Tesco: analysts' view

Tesco’s leadership gap must be plugged

By Rod Addy

- Last updated on GMT

Tesco received some praise for better-than-expected figures
Tesco received some praise for better-than-expected figures

Related tags Tesco Welwyn garden city

Tesco must plug its leadership gap to aid its turnaround, as the retailer’s suspension of key players in the light of its accounting crisis has weakened it, one analyst has claimed.

David Gray, retail analyst at Planet Retail, said: “The fact is Tesco is still reeling from the effects of the accounting scandal, crucially lacking the manpower to helm its largest vessel, namely the UK.

“Tesco will need to plug this leadership gap fast if it is to find solutions to faltering sales and lacklustre profits at home.”

Shore Capital analyst Darren Shirley said Tesco’s announcement of its appointment of Matt Davies as UK and Ireland ceo would help in that regard.

Davies’ appointment is important to our minds as it represents another external candidate taking up a key role at Tesco.

“By filling the UK role quickly, Lewis ‎will have more time to undertake important group work on the balance sheet, international operations and the remaining services such as the Bank. We will watch with interest to see how the management team and strategy further evolves at Tesco.”


Tesco ceo Dave Lewis announced a restructure of Tesco’s senior management team on December 1. That followed the suspension of several senior executives after the supermarket chain admitted it had overstated first half profits by £263M.

Among the new appointments, Jason Tarry, previous head of clothing, became head of commercial for the UK and Tesco group. Former online boss Robin Terrell became head of customer, while chief creative officer Matt Atkinson and group business planning and strategy director David Hobbs left the business.

Eight executives had been suspended, although one of them, head of food sourcing, was reinstated on December 8.

Shirley noted significant highlights in the better-than-expected results statement covering the 19 weeks to January 3.

They included strong double digit growth in grocery home shopping, an increase in fresh produce sales volumes for the first time in five years and positive performance from Tesco Express. He also singled out massive growth in general merchandise and clothing sales.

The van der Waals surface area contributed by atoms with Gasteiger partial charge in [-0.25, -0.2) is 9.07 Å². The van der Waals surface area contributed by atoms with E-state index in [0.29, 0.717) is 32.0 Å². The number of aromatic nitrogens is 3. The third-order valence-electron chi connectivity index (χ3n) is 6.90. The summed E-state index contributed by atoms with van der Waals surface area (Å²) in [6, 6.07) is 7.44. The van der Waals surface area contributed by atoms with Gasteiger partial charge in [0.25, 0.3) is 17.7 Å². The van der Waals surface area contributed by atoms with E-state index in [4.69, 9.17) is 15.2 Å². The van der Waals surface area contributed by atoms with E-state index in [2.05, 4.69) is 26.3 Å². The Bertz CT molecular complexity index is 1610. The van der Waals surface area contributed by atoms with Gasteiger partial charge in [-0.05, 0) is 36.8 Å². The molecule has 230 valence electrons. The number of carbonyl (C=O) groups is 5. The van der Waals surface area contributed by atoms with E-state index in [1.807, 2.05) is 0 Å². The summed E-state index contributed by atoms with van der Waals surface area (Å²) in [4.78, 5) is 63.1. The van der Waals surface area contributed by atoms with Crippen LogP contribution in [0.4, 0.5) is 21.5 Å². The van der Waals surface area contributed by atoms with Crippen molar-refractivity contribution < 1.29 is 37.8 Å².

However, he remained cautious about Tesco’s prospects for shareholders from 2015 onwards.

More needed

He welcomed Lewis’ comments on ways the company could repair its balance sheet, but stressed that more was needed.

He praised the sale of Dunnhumby, which he estimated could wipe about £778M off Tesco’s debts, plus moves to address pension responsibilities by closing its defined benefits scheme to new entrants.

“We also welcome a cut in capital expenditure to c£1bn for [the full year] 2016 at least, through a cut in the store building programme,”​ he added.

The announcement of 25% price cuts on own-label products was also positive, claimed Shirley, who praised Lewis for taking measures to improve store standards before tackling the price issue. He expected Tesco to address prices and offers in other areas throughout this year.

He also commended declared intentions to restructure central overheads, simplify store management structures and increase working-hour flexibility, to achieve savings of about £250M.

Head office closure

The strategy was linked to the firm’s decision to close its Cheshunt head office and relocate its headquarters to Welwyn Garden City, which underlined the change in corporate culture, said Shirley.

Conlumino analyst David Alexander praised Lewis strongly in the wake of Tesco’s statement. “If Lewis’ entry into Tesco was a baptism of fire, on the evidence of these results, it seems that the new man at the helm may just have the right tools to douse the flames.

“It is early days, but after being parachuted in to the job early in the wake of the disastrous accounting scandal, that threatened to cap off the worst year in the company’s recent history, the new ceo has shown some early promise, with the grocer ending 2014 on something of a high note.” 

For more details of Tesco’s recovery plan and results for the 19 weeks to January 3, click here​.

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